B.C. Tourism — 18 February 2011
From Trade to Tourism | Building a Relationship with South Korea

South Korea is currently British Columbia’s fourth-largest export market, accounting for $1.9 billion worth of exports in 2010 alone. In order to expand the province’s already strong relationship with the country, B.C.’s government has formed the new Canada Korea Foundation, whose aims, according to the federal government, include the following:

 

  • Building and strengthening bilateral trade and diplomatic relations
  • Supporting efforts toward reaching a free trade agreement
  • Helping to increase social interaction between the business communities of the two countries
  • Attracting Korean students to Canada
  • Advocating an energy strategy between the two countries

 

On top of these increased trade ties, South Korea is likewise a key market for tourism in British Columbia, with over 100,000 Koreans entering through the province in 2010. In December of the same year, B.C. saw a 19.1% increase in overnight visitors from South Korea compared to the same time in 2009, marking a welcome growth in visitors from the Asia Pacific as a whole.

 

With the already flourishing relationship that exists between Canada and South Korea, these recent expansions of ties in both trade and tourism are sure to spell out a prosperous future between the two countries.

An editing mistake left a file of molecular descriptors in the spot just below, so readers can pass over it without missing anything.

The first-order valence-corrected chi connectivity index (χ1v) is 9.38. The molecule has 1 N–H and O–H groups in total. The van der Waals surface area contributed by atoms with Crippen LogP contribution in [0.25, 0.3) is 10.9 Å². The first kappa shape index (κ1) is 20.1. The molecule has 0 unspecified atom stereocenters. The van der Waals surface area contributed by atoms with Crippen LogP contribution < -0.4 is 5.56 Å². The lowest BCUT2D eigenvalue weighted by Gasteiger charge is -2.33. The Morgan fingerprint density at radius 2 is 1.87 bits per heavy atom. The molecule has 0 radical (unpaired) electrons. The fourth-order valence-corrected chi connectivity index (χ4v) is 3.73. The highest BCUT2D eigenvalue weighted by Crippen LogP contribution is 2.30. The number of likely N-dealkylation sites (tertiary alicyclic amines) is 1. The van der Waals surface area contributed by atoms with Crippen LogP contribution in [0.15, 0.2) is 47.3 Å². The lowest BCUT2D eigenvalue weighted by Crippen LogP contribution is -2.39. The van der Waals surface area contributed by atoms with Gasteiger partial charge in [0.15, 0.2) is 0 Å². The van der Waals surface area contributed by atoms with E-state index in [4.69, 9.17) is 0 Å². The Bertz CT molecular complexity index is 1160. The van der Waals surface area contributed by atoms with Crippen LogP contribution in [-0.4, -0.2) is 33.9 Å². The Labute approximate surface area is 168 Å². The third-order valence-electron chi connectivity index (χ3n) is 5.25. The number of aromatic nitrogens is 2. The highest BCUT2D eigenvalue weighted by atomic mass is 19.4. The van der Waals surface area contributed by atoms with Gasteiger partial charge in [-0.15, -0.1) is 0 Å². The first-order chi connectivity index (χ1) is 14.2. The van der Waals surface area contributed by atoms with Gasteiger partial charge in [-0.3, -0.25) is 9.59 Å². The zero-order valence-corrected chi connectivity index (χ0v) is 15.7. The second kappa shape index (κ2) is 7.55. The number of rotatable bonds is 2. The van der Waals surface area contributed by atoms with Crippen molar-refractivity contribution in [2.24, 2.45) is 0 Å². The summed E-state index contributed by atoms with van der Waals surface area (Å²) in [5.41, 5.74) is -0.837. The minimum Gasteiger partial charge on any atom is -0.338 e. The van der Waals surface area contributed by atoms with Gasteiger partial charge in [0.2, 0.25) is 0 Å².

A Few Things to Consider When Marketing to other Cultures:

1.       Research the culture; you do not want to make a misstep by inadvertently insulting someone.

2.       Look up current trends, topics, politics, issues, popular brands, etc. this will help you target your marketing to coincide with popular trends and stay away from hot button issues.

3.       Understand color psychology for that culture, each culture associates color differently and you want the best color combination that will appeal to your audience.

4.       Get some outside advice by consulting with a marketing/advertising firm or a sociologist that works with your targeted demographic. Run any translations through a native speaker, translation software does not always catch context.

 

To find out more, read the recent news release from gov.bc.ca.

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